Home is both everywhere and nowhere in Dilruba Ahmed’s debut collection of poems, Dhaka Dust. Spread over continents and set in places as far flung as Ohio, Venice, and Dhaka, Ahmed’s poetry captures people caught between their numerous sites of belonging. It’s a motif announced early in the collection’s epigraph from Elizabeth Bishop: “Continent, city, country, society: / the choice is never wide and never free. / And here, or there ... No. Should we have stayed at home, / wherever that may be?” The diverse characters in Ahmed’s poems -- from the anxious passenger boarding an airplane to the daughter listening to her mother’s translations of Tagore -- are all, in some ways both “here, or there,” but never quite at home.
A worldly, cosmopolitan vision is at work in Ahmed’s collection, often reminiscent of Agha Shahid Ali (whose name appears in an epigraph and a dedication) but at times also the recent writing of Khaled Mattawa, whose polyglot and sprawling collection Tocqueville captures the economic unevenness that marks our new multinational-dominated world. In Dhaka Dust, the image of a boy asking for change in a Mississippi parking lot quickly gives way to the bustle of merchants and hawkers in a Dhaka Bazaar. Surplus scarves from The Gap hang around the necks of Bangladesh’s auto-wallas who shuttle the speaker around town. These poems may very well cover the author’s own personal geography, but nevertheless their sequence and quick transitions also force us to make sense of the juxtapositions.
What’s important here is that Ahmed never presents these interspersed settings as cute cause for celebration. Over and over, the women and men who inhabit these poems appear as dislocated subjects, thinking through their lived spaces with equal parts familiarity and anxiety. A woman in the title poem rides in a Dhaka rickshaw, hiding under her orna -- her scarf -- the “laminated map and digital camera” that out her as an outsider. And while she takes in her surroundings, finding connection through “bits of children’s songs,” she is also confronted with “other words [that] surface: / sweatshop and abject poverty.” Elsewhere, while buying bangles from the bazaar, a sister underscores her difference, reminding the speaker, “they know / by your walk you aren’t / from here.”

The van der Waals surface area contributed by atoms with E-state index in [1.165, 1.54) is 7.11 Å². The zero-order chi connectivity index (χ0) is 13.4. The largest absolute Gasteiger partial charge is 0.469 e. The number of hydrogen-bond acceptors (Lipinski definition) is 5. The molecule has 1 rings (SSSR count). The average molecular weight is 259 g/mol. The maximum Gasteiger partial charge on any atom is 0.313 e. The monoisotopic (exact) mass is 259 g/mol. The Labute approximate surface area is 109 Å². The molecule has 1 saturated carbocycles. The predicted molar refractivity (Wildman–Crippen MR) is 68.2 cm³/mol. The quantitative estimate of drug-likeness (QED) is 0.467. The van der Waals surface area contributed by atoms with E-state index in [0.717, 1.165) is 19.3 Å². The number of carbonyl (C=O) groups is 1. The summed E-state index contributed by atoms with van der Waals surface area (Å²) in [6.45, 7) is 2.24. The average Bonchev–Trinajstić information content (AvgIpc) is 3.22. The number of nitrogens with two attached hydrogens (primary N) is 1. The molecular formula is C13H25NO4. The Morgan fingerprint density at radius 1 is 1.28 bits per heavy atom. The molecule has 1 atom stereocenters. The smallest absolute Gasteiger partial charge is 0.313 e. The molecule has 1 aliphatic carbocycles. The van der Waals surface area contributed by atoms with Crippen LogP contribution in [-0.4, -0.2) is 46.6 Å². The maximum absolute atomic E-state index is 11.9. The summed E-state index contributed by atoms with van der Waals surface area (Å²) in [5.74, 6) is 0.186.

Photo of the author by Mike Drzal
Yet, her characters are not so easily located in America either. In “Southeastern Ohio,” Ahmed paints a scene familiar to so many of us first- and second-generation Desis, who found ourselves in ad hoc places of worship and community, growing up decades ago. Ahmed writes, “In stuffy gyms that passed / for mosques, my sisters and I / parroted words without grace.” In one of the most compelling poems in the collection, Ahmed describes a Muslim man obsessing over an unpaid jaywalking ticket while he anxiously waits to board a plane. Here we see Ahmed’s subtle metaphors at play. If the crime of jaywalking signals the policing of street crossings, it also faintly echoes the policed, national crossings the speaker tensely negotiates. Arriving at the gate, he wonders, “Which swallowed Arabic vowel / will trap him this time?” These are important, even political, poems, and yet Ahmed never compromises the nuance of her language for easily digestible polemics.
What’s so promising about Dhaka Dust is precisely that Ahmed never evades our contemporary moment, taking on a globalizing, anxiety-stricken world while always focusing on the contradictory ways that her speakers live through them. Over the course of these poems, Ahmed subtly crafts the emotionally complex terrain that captures the sprawl and dislocation that shape our early 21st century psychology.
Manan Desai recently completed his Ph.D. at the University of Michigan, and currently serves on the board of directors for the South Asian American Digital Archive.